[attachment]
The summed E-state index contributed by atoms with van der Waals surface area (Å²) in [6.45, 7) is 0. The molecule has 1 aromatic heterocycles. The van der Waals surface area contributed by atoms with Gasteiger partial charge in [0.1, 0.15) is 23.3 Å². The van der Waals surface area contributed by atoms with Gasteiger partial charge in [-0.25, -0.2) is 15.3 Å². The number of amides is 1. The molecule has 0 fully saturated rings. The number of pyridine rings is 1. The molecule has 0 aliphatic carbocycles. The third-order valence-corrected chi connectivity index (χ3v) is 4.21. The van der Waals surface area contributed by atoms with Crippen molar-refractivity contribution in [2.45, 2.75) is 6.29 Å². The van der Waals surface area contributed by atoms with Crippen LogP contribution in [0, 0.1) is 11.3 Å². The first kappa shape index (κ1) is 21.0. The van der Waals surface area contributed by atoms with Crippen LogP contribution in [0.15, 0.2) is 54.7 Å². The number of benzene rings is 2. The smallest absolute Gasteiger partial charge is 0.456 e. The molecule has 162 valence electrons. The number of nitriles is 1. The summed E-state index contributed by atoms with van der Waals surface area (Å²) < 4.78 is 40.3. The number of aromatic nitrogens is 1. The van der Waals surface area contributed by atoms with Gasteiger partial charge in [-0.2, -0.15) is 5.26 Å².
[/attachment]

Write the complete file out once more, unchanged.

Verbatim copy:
The summed E-state index contributed by atoms with van der Waals surface area (Å²) in [6.45, 7) is 0. The molecule has 1 aromatic heterocycles. The van der Waals surface area contributed by atoms with Gasteiger partial charge in [0.1, 0.15) is 23.3 Å². The van der Waals surface area contributed by atoms with Gasteiger partial charge in [-0.25, -0.2) is 15.3 Å². The number of amides is 1. The molecule has 0 fully saturated rings. The number of pyridine rings is 1. The molecule has 0 aliphatic carbocycles. The third-order valence-corrected chi connectivity index (χ3v) is 4.21. The van der Waals surface area contributed by atoms with Crippen molar-refractivity contribution in [2.45, 2.75) is 6.29 Å². The van der Waals surface area contributed by atoms with Crippen LogP contribution in [0, 0.1) is 11.3 Å². The first kappa shape index (κ1) is 21.0. The van der Waals surface area contributed by atoms with Crippen LogP contribution in [0.15, 0.2) is 54.7 Å². The number of benzene rings is 2. The smallest absolute Gasteiger partial charge is 0.456 e. The molecule has 162 valence electrons. The number of nitriles is 1. The summed E-state index contributed by atoms with van der Waals surface area (Å²) < 4.78 is 40.3. The number of aromatic nitrogens is 1. The van der Waals surface area contributed by atoms with Gasteiger partial charge in [-0.2, -0.15) is 5.26 Å².